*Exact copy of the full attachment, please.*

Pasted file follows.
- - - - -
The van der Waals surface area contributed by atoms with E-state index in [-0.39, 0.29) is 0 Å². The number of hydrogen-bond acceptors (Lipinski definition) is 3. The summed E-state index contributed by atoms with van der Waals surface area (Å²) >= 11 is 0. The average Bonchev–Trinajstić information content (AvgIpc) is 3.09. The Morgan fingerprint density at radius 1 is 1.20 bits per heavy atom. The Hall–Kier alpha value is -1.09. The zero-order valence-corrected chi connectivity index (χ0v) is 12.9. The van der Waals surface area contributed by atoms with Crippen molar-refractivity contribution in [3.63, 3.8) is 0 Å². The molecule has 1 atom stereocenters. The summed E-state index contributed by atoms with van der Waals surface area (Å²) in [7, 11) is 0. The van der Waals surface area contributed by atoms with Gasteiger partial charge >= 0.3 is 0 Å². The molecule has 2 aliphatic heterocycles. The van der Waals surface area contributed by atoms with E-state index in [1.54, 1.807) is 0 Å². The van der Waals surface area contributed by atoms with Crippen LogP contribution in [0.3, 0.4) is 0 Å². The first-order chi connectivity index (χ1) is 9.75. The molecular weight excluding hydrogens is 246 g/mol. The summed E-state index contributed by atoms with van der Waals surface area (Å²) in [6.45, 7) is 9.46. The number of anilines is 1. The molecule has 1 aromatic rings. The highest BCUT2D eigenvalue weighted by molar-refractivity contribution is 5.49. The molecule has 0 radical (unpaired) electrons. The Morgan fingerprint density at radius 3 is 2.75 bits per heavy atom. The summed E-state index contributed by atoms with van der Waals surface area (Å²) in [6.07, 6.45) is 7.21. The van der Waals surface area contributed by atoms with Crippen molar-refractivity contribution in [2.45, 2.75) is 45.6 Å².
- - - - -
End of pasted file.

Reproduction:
The van der Waals surface area contributed by atoms with E-state index in [-0.39, 0.29) is 0 Å². The number of hydrogen-bond acceptors (Lipinski definition) is 3. The summed E-state index contributed by atoms with van der Waals surface area (Å²) >= 11 is 0. The average Bonchev–Trinajstić information content (AvgIpc) is 3.09. The Morgan fingerprint density at radius 1 is 1.20 bits per heavy atom. The Hall–Kier alpha value is -1.09. The zero-order valence-corrected chi connectivity index (χ0v) is 12.9. The van der Waals surface area contributed by atoms with Crippen molar-refractivity contribution in [3.63, 3.8) is 0 Å². The molecule has 1 atom stereocenters. The summed E-state index contributed by atoms with van der Waals surface area (Å²) in [7, 11) is 0. The van der Waals surface area contributed by atoms with Gasteiger partial charge >= 0.3 is 0 Å². The molecule has 2 aliphatic heterocycles. The van der Waals surface area contributed by atoms with E-state index in [1.54, 1.807) is 0 Å². The van der Waals surface area contributed by atoms with Crippen LogP contribution in [0.3, 0.4) is 0 Å². The first-order chi connectivity index (χ1) is 9.75. The molecular weight excluding hydrogens is 246 g/mol. The summed E-state index contributed by atoms with van der Waals surface area (Å²) in [6.45, 7) is 9.46. The number of anilines is 1. The molecule has 1 aromatic rings. The highest BCUT2D eigenvalue weighted by molar-refractivity contribution is 5.49. The molecule has 0 radical (unpaired) electrons. The Morgan fingerprint density at radius 3 is 2.75 bits per heavy atom. The summed E-state index contributed by atoms with van der Waals surface area (Å²) in [6.07, 6.45) is 7.21. The van der Waals surface area contributed by atoms with Crippen molar-refractivity contribution in [2.45, 2.75) is 45.6 Å².